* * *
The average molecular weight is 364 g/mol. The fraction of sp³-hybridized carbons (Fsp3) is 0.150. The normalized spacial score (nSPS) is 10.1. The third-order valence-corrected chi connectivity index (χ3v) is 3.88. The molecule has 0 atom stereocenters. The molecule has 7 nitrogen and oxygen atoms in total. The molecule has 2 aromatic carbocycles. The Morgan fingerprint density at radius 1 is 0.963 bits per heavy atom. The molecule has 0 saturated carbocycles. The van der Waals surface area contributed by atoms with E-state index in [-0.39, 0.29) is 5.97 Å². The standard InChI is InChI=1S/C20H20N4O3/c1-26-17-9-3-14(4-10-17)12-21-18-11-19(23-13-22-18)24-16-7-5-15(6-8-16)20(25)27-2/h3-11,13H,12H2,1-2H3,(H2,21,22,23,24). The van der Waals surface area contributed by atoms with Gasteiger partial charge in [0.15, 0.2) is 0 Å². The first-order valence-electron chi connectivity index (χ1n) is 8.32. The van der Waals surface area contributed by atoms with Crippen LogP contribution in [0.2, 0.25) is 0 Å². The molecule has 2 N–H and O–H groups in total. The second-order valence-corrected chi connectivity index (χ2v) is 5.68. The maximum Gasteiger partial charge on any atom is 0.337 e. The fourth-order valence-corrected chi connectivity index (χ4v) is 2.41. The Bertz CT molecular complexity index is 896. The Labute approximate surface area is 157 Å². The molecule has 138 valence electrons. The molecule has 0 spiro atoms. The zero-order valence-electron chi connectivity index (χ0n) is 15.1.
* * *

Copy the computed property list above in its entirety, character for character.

The average molecular weight is 364 g/mol. The fraction of sp³-hybridized carbons (Fsp3) is 0.150. The normalized spacial score (nSPS) is 10.1. The third-order valence-corrected chi connectivity index (χ3v) is 3.88. The molecule has 0 atom stereocenters. The molecule has 7 nitrogen and oxygen atoms in total. The molecule has 2 aromatic carbocycles. The Morgan fingerprint density at radius 1 is 0.963 bits per heavy atom. The molecule has 0 saturated carbocycles. The van der Waals surface area contributed by atoms with E-state index in [-0.39, 0.29) is 5.97 Å². The standard InChI is InChI=1S/C20H20N4O3/c1-26-17-9-3-14(4-10-17)12-21-18-11-19(23-13-22-18)24-16-7-5-15(6-8-16)20(25)27-2/h3-11,13H,12H2,1-2H3,(H2,21,22,23,24). The van der Waals surface area contributed by atoms with Gasteiger partial charge in [0.15, 0.2) is 0 Å². The first-order valence-electron chi connectivity index (χ1n) is 8.32. The van der Waals surface area contributed by atoms with Crippen LogP contribution in [0.2, 0.25) is 0 Å². The molecule has 2 N–H and O–H groups in total. The second-order valence-corrected chi connectivity index (χ2v) is 5.68. The maximum Gasteiger partial charge on any atom is 0.337 e. The fourth-order valence-corrected chi connectivity index (χ4v) is 2.41. The Bertz CT molecular complexity index is 896. The Labute approximate surface area is 157 Å². The molecule has 138 valence electrons. The molecule has 0 spiro atoms. The zero-order valence-electron chi connectivity index (χ0n) is 15.1.